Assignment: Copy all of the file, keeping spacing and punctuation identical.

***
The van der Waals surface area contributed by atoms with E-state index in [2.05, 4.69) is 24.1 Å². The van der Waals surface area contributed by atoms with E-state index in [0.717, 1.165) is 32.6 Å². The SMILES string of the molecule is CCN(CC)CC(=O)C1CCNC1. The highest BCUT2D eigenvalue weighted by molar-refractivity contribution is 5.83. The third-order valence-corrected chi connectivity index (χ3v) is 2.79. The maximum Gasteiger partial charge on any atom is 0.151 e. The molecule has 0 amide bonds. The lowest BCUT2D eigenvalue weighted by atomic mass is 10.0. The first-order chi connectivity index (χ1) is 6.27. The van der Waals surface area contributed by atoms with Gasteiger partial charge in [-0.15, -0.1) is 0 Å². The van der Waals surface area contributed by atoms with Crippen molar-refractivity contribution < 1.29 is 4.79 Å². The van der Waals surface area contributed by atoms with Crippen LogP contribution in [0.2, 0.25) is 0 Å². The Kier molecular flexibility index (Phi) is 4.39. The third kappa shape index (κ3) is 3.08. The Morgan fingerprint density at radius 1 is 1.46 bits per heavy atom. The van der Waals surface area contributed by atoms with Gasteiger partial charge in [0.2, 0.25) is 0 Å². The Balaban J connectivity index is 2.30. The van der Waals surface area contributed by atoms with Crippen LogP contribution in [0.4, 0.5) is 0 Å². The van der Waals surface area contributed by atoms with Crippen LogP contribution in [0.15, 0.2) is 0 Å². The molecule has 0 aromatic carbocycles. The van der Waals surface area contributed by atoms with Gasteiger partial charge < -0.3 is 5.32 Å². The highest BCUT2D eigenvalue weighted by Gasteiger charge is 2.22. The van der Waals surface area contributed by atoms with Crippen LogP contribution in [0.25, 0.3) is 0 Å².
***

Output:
The van der Waals surface area contributed by atoms with E-state index in [2.05, 4.69) is 24.1 Å². The van der Waals surface area contributed by atoms with E-state index in [0.717, 1.165) is 32.6 Å². The SMILES string of the molecule is CCN(CC)CC(=O)C1CCNC1. The highest BCUT2D eigenvalue weighted by molar-refractivity contribution is 5.83. The third-order valence-corrected chi connectivity index (χ3v) is 2.79. The maximum Gasteiger partial charge on any atom is 0.151 e. The molecule has 0 amide bonds. The lowest BCUT2D eigenvalue weighted by atomic mass is 10.0. The first-order chi connectivity index (χ1) is 6.27. The van der Waals surface area contributed by atoms with Gasteiger partial charge in [-0.15, -0.1) is 0 Å². The van der Waals surface area contributed by atoms with Crippen molar-refractivity contribution < 1.29 is 4.79 Å². The van der Waals surface area contributed by atoms with Crippen LogP contribution in [0.2, 0.25) is 0 Å². The Kier molecular flexibility index (Phi) is 4.39. The third kappa shape index (κ3) is 3.08. The Morgan fingerprint density at radius 1 is 1.46 bits per heavy atom. The van der Waals surface area contributed by atoms with Gasteiger partial charge in [0.2, 0.25) is 0 Å². The Balaban J connectivity index is 2.30. The van der Waals surface area contributed by atoms with Crippen LogP contribution in [0.4, 0.5) is 0 Å². The van der Waals surface area contributed by atoms with Crippen LogP contribution in [0.15, 0.2) is 0 Å². The molecule has 0 aromatic carbocycles. The van der Waals surface area contributed by atoms with Gasteiger partial charge < -0.3 is 5.32 Å². The highest BCUT2D eigenvalue weighted by Gasteiger charge is 2.22. The van der Waals surface area contributed by atoms with Crippen LogP contribution in [0.25, 0.3) is 0 Å².